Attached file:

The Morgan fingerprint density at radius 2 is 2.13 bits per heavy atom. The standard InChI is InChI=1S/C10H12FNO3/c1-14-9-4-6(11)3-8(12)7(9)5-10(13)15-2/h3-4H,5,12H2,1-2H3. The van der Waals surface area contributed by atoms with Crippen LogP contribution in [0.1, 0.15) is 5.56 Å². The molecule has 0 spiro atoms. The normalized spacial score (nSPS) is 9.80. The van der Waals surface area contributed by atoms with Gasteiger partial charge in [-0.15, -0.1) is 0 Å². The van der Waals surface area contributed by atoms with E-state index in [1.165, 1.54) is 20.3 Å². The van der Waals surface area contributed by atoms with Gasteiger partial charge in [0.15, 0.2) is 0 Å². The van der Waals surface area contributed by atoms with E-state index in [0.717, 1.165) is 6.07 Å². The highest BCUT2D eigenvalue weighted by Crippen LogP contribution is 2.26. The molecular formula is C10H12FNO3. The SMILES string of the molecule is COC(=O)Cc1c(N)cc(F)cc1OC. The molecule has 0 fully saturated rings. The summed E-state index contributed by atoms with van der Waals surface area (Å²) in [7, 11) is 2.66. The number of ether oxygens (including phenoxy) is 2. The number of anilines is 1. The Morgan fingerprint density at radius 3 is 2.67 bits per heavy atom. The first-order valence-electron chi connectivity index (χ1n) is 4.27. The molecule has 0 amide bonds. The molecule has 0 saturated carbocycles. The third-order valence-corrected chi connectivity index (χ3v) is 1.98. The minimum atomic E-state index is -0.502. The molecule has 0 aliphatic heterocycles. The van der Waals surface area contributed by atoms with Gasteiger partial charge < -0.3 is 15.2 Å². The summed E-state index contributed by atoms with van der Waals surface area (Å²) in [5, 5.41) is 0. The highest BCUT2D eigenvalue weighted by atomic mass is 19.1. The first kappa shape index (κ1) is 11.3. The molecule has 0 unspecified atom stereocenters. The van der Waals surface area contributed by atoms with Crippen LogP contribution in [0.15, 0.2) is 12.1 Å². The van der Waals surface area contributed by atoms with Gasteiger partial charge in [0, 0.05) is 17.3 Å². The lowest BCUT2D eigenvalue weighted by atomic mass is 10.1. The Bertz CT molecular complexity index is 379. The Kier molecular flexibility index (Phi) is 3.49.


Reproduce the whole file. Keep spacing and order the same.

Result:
The Morgan fingerprint density at radius 2 is 2.13 bits per heavy atom. The standard InChI is InChI=1S/C10H12FNO3/c1-14-9-4-6(11)3-8(12)7(9)5-10(13)15-2/h3-4H,5,12H2,1-2H3. The van der Waals surface area contributed by atoms with Crippen LogP contribution in [0.1, 0.15) is 5.56 Å². The molecule has 0 spiro atoms. The normalized spacial score (nSPS) is 9.80. The van der Waals surface area contributed by atoms with Gasteiger partial charge in [-0.15, -0.1) is 0 Å². The van der Waals surface area contributed by atoms with E-state index in [1.165, 1.54) is 20.3 Å². The van der Waals surface area contributed by atoms with Gasteiger partial charge in [0.15, 0.2) is 0 Å². The van der Waals surface area contributed by atoms with E-state index in [0.717, 1.165) is 6.07 Å². The highest BCUT2D eigenvalue weighted by Crippen LogP contribution is 2.26. The molecular formula is C10H12FNO3. The SMILES string of the molecule is COC(=O)Cc1c(N)cc(F)cc1OC. The molecule has 0 fully saturated rings. The summed E-state index contributed by atoms with van der Waals surface area (Å²) in [7, 11) is 2.66. The number of ether oxygens (including phenoxy) is 2. The number of anilines is 1. The Morgan fingerprint density at radius 3 is 2.67 bits per heavy atom. The first-order valence-electron chi connectivity index (χ1n) is 4.27. The molecule has 0 amide bonds. The molecule has 0 saturated carbocycles. The third-order valence-corrected chi connectivity index (χ3v) is 1.98. The minimum atomic E-state index is -0.502. The molecule has 0 aliphatic heterocycles. The van der Waals surface area contributed by atoms with Gasteiger partial charge < -0.3 is 15.2 Å². The summed E-state index contributed by atoms with van der Waals surface area (Å²) in [5, 5.41) is 0. The highest BCUT2D eigenvalue weighted by atomic mass is 19.1. The first kappa shape index (κ1) is 11.3. The molecule has 0 unspecified atom stereocenters. The van der Waals surface area contributed by atoms with Crippen LogP contribution in [0.15, 0.2) is 12.1 Å². The van der Waals surface area contributed by atoms with Gasteiger partial charge in [0, 0.05) is 17.3 Å². The lowest BCUT2D eigenvalue weighted by atomic mass is 10.1. The Bertz CT molecular complexity index is 379. The Kier molecular flexibility index (Phi) is 3.49.